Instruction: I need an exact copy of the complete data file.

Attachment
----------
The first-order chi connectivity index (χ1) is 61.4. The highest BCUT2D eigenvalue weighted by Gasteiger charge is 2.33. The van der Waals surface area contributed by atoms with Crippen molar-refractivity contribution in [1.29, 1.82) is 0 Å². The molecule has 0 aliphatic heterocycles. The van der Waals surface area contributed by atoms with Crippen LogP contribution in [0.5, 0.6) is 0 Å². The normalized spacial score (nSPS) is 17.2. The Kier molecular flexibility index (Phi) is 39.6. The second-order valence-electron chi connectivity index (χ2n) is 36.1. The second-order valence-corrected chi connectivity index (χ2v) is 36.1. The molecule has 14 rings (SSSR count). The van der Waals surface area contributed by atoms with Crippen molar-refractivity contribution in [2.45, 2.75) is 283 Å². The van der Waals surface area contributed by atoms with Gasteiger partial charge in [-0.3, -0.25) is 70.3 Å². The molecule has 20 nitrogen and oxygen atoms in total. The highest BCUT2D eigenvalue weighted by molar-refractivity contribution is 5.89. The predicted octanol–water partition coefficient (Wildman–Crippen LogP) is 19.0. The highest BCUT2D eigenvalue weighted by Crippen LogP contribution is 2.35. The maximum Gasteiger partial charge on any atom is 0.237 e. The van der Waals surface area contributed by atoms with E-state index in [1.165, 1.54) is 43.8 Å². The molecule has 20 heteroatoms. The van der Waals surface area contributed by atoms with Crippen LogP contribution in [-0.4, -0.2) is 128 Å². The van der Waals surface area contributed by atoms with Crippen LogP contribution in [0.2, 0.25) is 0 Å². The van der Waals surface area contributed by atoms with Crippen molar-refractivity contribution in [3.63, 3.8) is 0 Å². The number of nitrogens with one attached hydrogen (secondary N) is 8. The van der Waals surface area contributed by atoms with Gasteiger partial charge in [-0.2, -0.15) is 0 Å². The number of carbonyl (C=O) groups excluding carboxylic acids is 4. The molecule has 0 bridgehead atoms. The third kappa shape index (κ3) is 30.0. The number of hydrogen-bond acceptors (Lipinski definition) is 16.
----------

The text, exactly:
The first-order chi connectivity index (χ1) is 61.4. The highest BCUT2D eigenvalue weighted by Gasteiger charge is 2.33. The van der Waals surface area contributed by atoms with Crippen molar-refractivity contribution in [1.29, 1.82) is 0 Å². The molecule has 0 aliphatic heterocycles. The van der Waals surface area contributed by atoms with Crippen LogP contribution in [0.5, 0.6) is 0 Å². The normalized spacial score (nSPS) is 17.2. The Kier molecular flexibility index (Phi) is 39.6. The second-order valence-electron chi connectivity index (χ2n) is 36.1. The second-order valence-corrected chi connectivity index (χ2v) is 36.1. The molecule has 14 rings (SSSR count). The van der Waals surface area contributed by atoms with Crippen molar-refractivity contribution in [2.45, 2.75) is 283 Å². The van der Waals surface area contributed by atoms with Gasteiger partial charge in [-0.3, -0.25) is 70.3 Å². The molecule has 20 nitrogen and oxygen atoms in total. The highest BCUT2D eigenvalue weighted by molar-refractivity contribution is 5.89. The predicted octanol–water partition coefficient (Wildman–Crippen LogP) is 19.0. The highest BCUT2D eigenvalue weighted by Crippen LogP contribution is 2.35. The maximum Gasteiger partial charge on any atom is 0.237 e. The van der Waals surface area contributed by atoms with E-state index in [1.165, 1.54) is 43.8 Å². The molecule has 20 heteroatoms. The van der Waals surface area contributed by atoms with Crippen LogP contribution in [-0.4, -0.2) is 128 Å². The van der Waals surface area contributed by atoms with Crippen LogP contribution in [0.2, 0.25) is 0 Å². The van der Waals surface area contributed by atoms with Crippen molar-refractivity contribution in [3.63, 3.8) is 0 Å². The number of nitrogens with one attached hydrogen (secondary N) is 8. The van der Waals surface area contributed by atoms with Gasteiger partial charge in [-0.2, -0.15) is 0 Å². The number of carbonyl (C=O) groups excluding carboxylic acids is 4. The molecule has 0 bridgehead atoms. The third kappa shape index (κ3) is 30.0. The number of hydrogen-bond acceptors (Lipinski definition) is 16.